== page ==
Justices will hear Ohio appeal over purging voter rolls
WASHINGTON (AP) — The Supreme Court on Tuesday agreed to decide whether Ohio wrongfully purged eligible voters from the state’s registration list.
The justices said they will hear an appeal from state officials defending the process against challengers who say it’s illegal.
Civil liberties groups had challenged the state’s program for removing thousands of people from voter rolls based on their failure to vote in recent elections. The 6th U.S. Circuit Court of Appeals in Cincinnati ruled last year that the process violates the National Voter Registration Act.
Ohio officials argue that the process used by Ohio for more than 20 years is constitutional and fully complies with state and federal laws.
Groups challenging the practice said Ohio was unfairly disenfranchising eligible Ohio voters.
The American Civil Liberties Union of Ohio and the New York-based public advocacy group Demos sued Republican Secretary of State Jon Husted over the practice last year.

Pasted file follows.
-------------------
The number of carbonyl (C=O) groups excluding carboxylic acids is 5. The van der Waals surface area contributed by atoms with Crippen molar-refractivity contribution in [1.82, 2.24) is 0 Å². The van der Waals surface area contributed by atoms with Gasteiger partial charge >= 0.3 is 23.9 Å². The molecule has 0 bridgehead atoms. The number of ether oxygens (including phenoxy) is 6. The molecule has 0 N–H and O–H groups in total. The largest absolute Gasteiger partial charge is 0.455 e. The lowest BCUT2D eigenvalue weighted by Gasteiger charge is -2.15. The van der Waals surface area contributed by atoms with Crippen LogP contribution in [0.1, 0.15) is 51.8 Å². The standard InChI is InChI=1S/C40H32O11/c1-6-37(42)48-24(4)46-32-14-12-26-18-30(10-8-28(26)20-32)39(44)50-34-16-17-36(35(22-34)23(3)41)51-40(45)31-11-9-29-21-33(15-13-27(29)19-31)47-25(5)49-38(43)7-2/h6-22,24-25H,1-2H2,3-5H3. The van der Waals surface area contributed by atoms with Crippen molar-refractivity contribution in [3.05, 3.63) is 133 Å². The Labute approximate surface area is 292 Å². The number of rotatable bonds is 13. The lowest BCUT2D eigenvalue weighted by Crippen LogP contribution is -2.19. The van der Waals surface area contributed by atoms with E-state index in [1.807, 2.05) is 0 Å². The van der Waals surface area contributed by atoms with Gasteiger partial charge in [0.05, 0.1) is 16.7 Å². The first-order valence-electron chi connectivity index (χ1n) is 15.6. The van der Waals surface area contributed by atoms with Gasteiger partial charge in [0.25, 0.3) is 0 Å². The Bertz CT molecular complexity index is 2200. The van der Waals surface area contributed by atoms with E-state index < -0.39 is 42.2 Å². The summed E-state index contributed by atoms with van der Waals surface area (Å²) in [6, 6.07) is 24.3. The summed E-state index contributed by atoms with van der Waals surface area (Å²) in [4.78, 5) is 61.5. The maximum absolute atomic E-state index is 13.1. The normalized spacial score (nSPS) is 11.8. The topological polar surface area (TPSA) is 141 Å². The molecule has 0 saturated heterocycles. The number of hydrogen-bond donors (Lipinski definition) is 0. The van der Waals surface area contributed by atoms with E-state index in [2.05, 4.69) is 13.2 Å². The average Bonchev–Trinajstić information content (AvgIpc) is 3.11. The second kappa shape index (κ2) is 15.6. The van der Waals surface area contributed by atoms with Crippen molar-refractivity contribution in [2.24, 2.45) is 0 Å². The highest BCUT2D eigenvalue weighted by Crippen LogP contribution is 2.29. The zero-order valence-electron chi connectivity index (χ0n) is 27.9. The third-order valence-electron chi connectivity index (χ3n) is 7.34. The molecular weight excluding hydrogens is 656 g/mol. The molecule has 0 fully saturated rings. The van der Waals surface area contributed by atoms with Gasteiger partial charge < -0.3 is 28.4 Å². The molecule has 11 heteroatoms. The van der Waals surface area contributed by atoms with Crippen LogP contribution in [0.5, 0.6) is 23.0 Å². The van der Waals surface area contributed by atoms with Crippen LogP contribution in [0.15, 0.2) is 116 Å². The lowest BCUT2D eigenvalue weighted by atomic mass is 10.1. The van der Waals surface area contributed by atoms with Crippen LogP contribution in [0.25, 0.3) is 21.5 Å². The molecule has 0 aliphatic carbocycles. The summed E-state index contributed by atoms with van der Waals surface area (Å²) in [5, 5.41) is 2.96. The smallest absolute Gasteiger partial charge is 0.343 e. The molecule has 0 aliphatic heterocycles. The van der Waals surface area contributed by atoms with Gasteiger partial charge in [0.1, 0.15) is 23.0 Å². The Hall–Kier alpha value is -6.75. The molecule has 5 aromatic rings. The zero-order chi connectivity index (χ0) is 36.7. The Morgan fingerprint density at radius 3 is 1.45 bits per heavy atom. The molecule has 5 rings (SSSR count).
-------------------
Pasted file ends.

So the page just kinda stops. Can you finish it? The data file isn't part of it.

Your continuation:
Following the appeals court ruling, a federal district court entered an injunction for the November 2016 presidential election that allowed more than 7,500 Ohio voters to cast a ballot.
Freda Levenson, Legal Director of the ACLU of Ohio, said purging voters simply because they have exercised their right not to vote is a form of voter suppression.
“We are confident that the Supreme Court will uphold the correct decision from the Sixth Circuit Court of Appeals, and will ultimately ensure that eligible Ohio voters may not be stricken from the rolls,” she said.
Husted, a Republican, said that maintaining the integrity of the voter rolls is essential to fair, efficient elections. He said he was encouraged that the high court was taking up the case.
“I remain confident that once the justices review this case they will rule to uphold the decades-old process that both Republicans and Democrats have used in Ohio to maintain our voter rolls as consistent with federal law,” he said in a statement.
Associated Press writer Julie Carr Smyth in Columbus, Ohio, contributed to this report.